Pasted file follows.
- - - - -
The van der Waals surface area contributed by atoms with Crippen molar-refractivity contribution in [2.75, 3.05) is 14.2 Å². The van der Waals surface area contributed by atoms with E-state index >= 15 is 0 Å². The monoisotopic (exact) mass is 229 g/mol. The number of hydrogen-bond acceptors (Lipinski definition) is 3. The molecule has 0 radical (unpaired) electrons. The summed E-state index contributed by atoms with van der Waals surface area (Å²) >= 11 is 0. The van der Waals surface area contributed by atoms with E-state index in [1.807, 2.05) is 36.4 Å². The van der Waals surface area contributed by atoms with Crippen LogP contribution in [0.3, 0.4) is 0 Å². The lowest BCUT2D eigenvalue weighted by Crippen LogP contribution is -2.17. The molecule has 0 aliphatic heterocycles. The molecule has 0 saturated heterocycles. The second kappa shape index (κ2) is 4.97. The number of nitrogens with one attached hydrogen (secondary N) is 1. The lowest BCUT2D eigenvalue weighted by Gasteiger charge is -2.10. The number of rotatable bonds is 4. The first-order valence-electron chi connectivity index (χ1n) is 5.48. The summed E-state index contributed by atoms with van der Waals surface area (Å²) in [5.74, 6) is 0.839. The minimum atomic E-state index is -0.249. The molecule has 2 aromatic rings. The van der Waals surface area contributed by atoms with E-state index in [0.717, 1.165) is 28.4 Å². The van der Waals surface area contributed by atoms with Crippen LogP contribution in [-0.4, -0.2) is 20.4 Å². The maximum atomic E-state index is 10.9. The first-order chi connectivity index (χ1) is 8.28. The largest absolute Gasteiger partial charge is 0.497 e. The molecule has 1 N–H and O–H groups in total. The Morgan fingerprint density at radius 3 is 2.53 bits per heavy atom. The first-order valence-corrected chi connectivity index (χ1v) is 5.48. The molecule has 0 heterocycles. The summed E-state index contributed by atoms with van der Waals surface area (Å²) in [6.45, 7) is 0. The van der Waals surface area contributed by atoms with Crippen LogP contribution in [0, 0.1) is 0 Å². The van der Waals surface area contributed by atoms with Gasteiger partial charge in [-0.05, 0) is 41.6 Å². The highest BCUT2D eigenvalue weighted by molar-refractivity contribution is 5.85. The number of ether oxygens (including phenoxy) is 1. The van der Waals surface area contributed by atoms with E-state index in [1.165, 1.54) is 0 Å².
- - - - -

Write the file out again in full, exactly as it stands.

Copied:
The van der Waals surface area contributed by atoms with Crippen molar-refractivity contribution in [2.75, 3.05) is 14.2 Å². The van der Waals surface area contributed by atoms with E-state index >= 15 is 0 Å². The monoisotopic (exact) mass is 229 g/mol. The number of hydrogen-bond acceptors (Lipinski definition) is 3. The molecule has 0 radical (unpaired) electrons. The summed E-state index contributed by atoms with van der Waals surface area (Å²) >= 11 is 0. The van der Waals surface area contributed by atoms with E-state index in [1.807, 2.05) is 36.4 Å². The van der Waals surface area contributed by atoms with Crippen LogP contribution in [0.3, 0.4) is 0 Å². The lowest BCUT2D eigenvalue weighted by Crippen LogP contribution is -2.17. The molecule has 0 aliphatic heterocycles. The molecule has 0 saturated heterocycles. The second kappa shape index (κ2) is 4.97. The number of nitrogens with one attached hydrogen (secondary N) is 1. The lowest BCUT2D eigenvalue weighted by Gasteiger charge is -2.10. The number of rotatable bonds is 4. The first-order valence-electron chi connectivity index (χ1n) is 5.48. The summed E-state index contributed by atoms with van der Waals surface area (Å²) in [5.74, 6) is 0.839. The minimum atomic E-state index is -0.249. The molecule has 2 aromatic rings. The van der Waals surface area contributed by atoms with E-state index in [0.717, 1.165) is 28.4 Å². The van der Waals surface area contributed by atoms with Crippen LogP contribution in [-0.4, -0.2) is 20.4 Å². The maximum atomic E-state index is 10.9. The first-order chi connectivity index (χ1) is 8.28. The largest absolute Gasteiger partial charge is 0.497 e. The molecule has 1 N–H and O–H groups in total. The Morgan fingerprint density at radius 3 is 2.53 bits per heavy atom. The first-order valence-corrected chi connectivity index (χ1v) is 5.48. The molecule has 0 heterocycles. The summed E-state index contributed by atoms with van der Waals surface area (Å²) in [6.45, 7) is 0. The van der Waals surface area contributed by atoms with Crippen LogP contribution in [0, 0.1) is 0 Å². The van der Waals surface area contributed by atoms with Gasteiger partial charge in [-0.05, 0) is 41.6 Å². The highest BCUT2D eigenvalue weighted by molar-refractivity contribution is 5.85. The number of ether oxygens (including phenoxy) is 1. The van der Waals surface area contributed by atoms with E-state index in [1.165, 1.54) is 0 Å².